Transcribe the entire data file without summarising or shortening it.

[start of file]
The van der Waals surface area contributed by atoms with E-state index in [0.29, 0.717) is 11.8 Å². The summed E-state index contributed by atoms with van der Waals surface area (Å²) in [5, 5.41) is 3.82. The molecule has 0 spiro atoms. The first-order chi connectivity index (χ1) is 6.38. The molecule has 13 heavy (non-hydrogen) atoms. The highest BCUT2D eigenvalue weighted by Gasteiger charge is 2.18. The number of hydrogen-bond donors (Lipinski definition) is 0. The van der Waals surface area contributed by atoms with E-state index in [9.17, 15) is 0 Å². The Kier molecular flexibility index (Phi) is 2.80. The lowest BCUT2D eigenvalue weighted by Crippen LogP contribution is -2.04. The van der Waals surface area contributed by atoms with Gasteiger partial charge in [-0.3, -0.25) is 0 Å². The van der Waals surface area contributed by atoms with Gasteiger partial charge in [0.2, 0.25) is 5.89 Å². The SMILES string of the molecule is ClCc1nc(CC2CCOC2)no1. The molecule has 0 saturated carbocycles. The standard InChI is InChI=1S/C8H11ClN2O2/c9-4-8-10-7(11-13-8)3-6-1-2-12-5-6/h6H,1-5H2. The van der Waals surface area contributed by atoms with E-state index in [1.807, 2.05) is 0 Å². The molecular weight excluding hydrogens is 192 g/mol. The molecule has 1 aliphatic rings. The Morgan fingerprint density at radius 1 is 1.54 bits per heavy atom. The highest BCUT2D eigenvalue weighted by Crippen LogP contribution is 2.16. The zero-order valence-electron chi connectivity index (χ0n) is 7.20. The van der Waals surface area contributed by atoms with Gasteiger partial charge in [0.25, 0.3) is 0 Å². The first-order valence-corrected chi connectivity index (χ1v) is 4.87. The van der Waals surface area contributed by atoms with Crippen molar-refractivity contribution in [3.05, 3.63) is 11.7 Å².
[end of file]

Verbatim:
The van der Waals surface area contributed by atoms with E-state index in [0.29, 0.717) is 11.8 Å². The summed E-state index contributed by atoms with van der Waals surface area (Å²) in [5, 5.41) is 3.82. The molecule has 0 spiro atoms. The first-order chi connectivity index (χ1) is 6.38. The molecule has 13 heavy (non-hydrogen) atoms. The highest BCUT2D eigenvalue weighted by Gasteiger charge is 2.18. The number of hydrogen-bond donors (Lipinski definition) is 0. The van der Waals surface area contributed by atoms with E-state index in [9.17, 15) is 0 Å². The Kier molecular flexibility index (Phi) is 2.80. The lowest BCUT2D eigenvalue weighted by Crippen LogP contribution is -2.04. The van der Waals surface area contributed by atoms with Gasteiger partial charge in [-0.3, -0.25) is 0 Å². The van der Waals surface area contributed by atoms with Gasteiger partial charge in [0.2, 0.25) is 5.89 Å². The SMILES string of the molecule is ClCc1nc(CC2CCOC2)no1. The molecule has 0 saturated carbocycles. The standard InChI is InChI=1S/C8H11ClN2O2/c9-4-8-10-7(11-13-8)3-6-1-2-12-5-6/h6H,1-5H2. The van der Waals surface area contributed by atoms with E-state index in [1.807, 2.05) is 0 Å². The molecular weight excluding hydrogens is 192 g/mol. The molecule has 1 aliphatic rings. The Morgan fingerprint density at radius 1 is 1.54 bits per heavy atom. The highest BCUT2D eigenvalue weighted by Crippen LogP contribution is 2.16. The zero-order valence-electron chi connectivity index (χ0n) is 7.20. The van der Waals surface area contributed by atoms with Gasteiger partial charge in [0.25, 0.3) is 0 Å². The first-order valence-corrected chi connectivity index (χ1v) is 4.87. The van der Waals surface area contributed by atoms with Crippen molar-refractivity contribution in [3.05, 3.63) is 11.7 Å².